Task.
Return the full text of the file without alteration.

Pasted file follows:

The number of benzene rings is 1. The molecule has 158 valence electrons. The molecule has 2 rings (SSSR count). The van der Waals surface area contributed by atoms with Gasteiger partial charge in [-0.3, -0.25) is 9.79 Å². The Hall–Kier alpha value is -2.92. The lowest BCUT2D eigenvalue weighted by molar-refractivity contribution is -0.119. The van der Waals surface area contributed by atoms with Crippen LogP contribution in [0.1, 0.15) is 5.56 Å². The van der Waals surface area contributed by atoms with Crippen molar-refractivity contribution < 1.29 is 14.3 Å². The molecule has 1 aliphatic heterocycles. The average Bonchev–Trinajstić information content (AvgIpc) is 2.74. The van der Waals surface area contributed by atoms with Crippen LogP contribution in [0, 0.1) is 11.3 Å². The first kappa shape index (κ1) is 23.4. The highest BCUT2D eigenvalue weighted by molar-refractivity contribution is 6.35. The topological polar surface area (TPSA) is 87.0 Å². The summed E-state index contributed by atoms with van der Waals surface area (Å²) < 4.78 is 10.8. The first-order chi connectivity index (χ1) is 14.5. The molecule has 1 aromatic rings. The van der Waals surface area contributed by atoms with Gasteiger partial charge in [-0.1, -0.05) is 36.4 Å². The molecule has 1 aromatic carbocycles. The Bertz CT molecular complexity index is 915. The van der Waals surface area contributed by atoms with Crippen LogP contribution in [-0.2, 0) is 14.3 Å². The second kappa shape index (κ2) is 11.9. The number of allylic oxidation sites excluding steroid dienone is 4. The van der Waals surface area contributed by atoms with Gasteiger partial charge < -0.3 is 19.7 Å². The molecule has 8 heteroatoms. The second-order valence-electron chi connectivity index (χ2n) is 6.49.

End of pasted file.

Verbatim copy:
The number of benzene rings is 1. The molecule has 158 valence electrons. The molecule has 2 rings (SSSR count). The van der Waals surface area contributed by atoms with Gasteiger partial charge in [-0.3, -0.25) is 9.79 Å². The Hall–Kier alpha value is -2.92. The lowest BCUT2D eigenvalue weighted by molar-refractivity contribution is -0.119. The van der Waals surface area contributed by atoms with Crippen LogP contribution in [0.1, 0.15) is 5.56 Å². The van der Waals surface area contributed by atoms with Crippen molar-refractivity contribution < 1.29 is 14.3 Å². The molecule has 1 aliphatic heterocycles. The average Bonchev–Trinajstić information content (AvgIpc) is 2.74. The van der Waals surface area contributed by atoms with Crippen LogP contribution in [0, 0.1) is 11.3 Å². The first kappa shape index (κ1) is 23.4. The highest BCUT2D eigenvalue weighted by molar-refractivity contribution is 6.35. The topological polar surface area (TPSA) is 87.0 Å². The summed E-state index contributed by atoms with van der Waals surface area (Å²) < 4.78 is 10.8. The first-order chi connectivity index (χ1) is 14.5. The molecule has 1 aromatic rings. The van der Waals surface area contributed by atoms with Gasteiger partial charge in [-0.1, -0.05) is 36.4 Å². The molecule has 1 aromatic carbocycles. The Bertz CT molecular complexity index is 915. The van der Waals surface area contributed by atoms with Crippen LogP contribution in [-0.2, 0) is 14.3 Å². The second kappa shape index (κ2) is 11.9. The number of allylic oxidation sites excluding steroid dienone is 4. The van der Waals surface area contributed by atoms with Gasteiger partial charge < -0.3 is 19.7 Å². The molecule has 8 heteroatoms. The second-order valence-electron chi connectivity index (χ2n) is 6.49.